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Yellow crazy ants disrupt entire ecosystems

The Misplaced

There is still uncertainty about the origin region of the the yellow crazy ant, Anoplolepis gracilipes.

It is one of the larger of the so called tramp ants, being usually 4 to 5 mm long. It has remarkably long legs and long antennae which it waves wildly if disturbed. It is yellowish in colour. It has few predators as its habit of spraying formic acid when under attack makes them unpalatable.

Diet and Tolerances

A. gracilipes has a broad diet which is a typical characteristic of a tramp ant. It will scavenge dead material as well as attack a wide variety of invertebrate prey such as isopods, myriapods, molluscs, arachnids, land crabs and insects. It will also attack vertebrates such as small lizards and young birds. And it has a third method of obtaining food - farming. This process encourages the breeding of honeydew-producing sap sucking insects, particularly scale insects and actively protects these insects from predators, much like a farmer would protect their livestock. Yellow crazy ants feed on the sweet sticky liquid that these insects exude.

Its ability to forage throughout the day and night and over a wide range of temperatures allows it to rapidly alter invaded ecosystems. High temperatures (such as those that occur around midday) and surface ground temperatures of 44°C may prevent workers from foraging. Ant activity begins to decline from around 25°C and foraging may be limited by heavy rain and strong winds. Researchers have reported an increase in both foraging activity and nest size in the dry season. 1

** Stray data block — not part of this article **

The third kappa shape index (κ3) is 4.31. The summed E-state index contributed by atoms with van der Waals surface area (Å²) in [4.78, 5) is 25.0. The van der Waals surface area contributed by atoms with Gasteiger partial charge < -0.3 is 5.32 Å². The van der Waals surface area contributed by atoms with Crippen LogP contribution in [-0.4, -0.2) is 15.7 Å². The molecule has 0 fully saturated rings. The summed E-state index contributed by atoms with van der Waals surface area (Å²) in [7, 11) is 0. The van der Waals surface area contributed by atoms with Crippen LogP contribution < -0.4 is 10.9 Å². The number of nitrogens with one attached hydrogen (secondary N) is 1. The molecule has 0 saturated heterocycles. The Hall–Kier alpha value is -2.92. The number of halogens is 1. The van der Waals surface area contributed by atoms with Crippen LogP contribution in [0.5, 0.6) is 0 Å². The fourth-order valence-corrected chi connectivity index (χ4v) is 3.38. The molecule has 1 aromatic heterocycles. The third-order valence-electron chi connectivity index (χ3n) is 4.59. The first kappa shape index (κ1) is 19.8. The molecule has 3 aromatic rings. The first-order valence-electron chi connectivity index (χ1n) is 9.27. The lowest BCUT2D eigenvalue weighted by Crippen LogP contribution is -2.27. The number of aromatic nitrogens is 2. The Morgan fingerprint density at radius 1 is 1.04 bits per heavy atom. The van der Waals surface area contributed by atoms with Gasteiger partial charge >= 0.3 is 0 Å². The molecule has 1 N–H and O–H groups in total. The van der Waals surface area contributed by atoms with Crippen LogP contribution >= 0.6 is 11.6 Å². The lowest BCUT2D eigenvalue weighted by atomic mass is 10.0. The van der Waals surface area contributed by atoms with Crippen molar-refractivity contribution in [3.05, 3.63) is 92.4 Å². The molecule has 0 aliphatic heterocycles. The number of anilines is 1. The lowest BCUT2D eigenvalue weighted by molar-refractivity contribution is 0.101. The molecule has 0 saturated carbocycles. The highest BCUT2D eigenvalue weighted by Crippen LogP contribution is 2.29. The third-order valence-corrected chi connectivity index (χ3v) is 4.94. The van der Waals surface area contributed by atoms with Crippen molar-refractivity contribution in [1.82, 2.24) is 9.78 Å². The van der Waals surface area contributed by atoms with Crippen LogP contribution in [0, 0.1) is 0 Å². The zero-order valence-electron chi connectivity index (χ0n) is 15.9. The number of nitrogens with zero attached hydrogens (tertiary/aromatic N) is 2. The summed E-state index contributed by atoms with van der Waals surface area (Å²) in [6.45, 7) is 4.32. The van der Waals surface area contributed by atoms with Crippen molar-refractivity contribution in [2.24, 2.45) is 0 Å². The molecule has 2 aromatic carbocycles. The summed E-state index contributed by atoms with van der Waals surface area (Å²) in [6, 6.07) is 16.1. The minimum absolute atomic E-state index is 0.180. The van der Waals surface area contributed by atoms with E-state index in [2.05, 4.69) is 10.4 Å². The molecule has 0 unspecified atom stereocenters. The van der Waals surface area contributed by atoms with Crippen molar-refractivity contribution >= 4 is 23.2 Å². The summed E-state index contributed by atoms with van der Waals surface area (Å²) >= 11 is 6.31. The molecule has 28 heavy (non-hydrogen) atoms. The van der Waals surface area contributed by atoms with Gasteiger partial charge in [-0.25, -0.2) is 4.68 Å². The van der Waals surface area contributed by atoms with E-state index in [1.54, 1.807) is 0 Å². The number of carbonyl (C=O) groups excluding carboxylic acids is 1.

Reproduction and population growth

Time for egg hatch18 - 20 daysEggs hatch to larval form
Time from hatching to functional worker16 - 20 daysLarvae pupate
Time from hatching to functional queen30 - 34 daysLarvae pupate
Worker life spanapprox 6 months
Queen life spanseveral yearsEach queen can lay 700 eggs per year. Hives can have many queens in residence

Social behaviour

In most ant colonies, aggressive neighbours limit the size of any one given colony, and members of one colony are never accepted into another. Yellow crazy ants, are not aggressive to their own species no matter what colonies are involved. This allows them to spend more time and energy finding food and extending territory.

Yellow crazy ants are included in the list of the World's 100 Worst Invasive Alien Species as determined by the ISSG, IUCN, Species Survival Commision and Bionet.

The Displaced

damage to nestling birds caused by repeated formic acid attack - 5 photos

damage to nestling birds caused by repeated formic acid attack

Yellow crazy ants can cause widespread devastation in the areas they infest. Hence it is possible that they will cause the displacement of many species. They spit formic acid as a weapon for both protection and hunting. Although individuals are small, they can build their population numbers very quickly and overwhelm larger creatures by massing in huge numbers. The image of seabirds on the right (Photo credit: Sheldon Plentovich, Pacific Islands Fish and Wildlife Office) shows the life threatening damage that can be inflicted on prey many, many times bigger than the ants themselves. Birds who have received injuries in this way are not likely to be able to sustain themselves in the wild as they will be at a disadvantage when it comes to catching fish successfully and avoiding predators.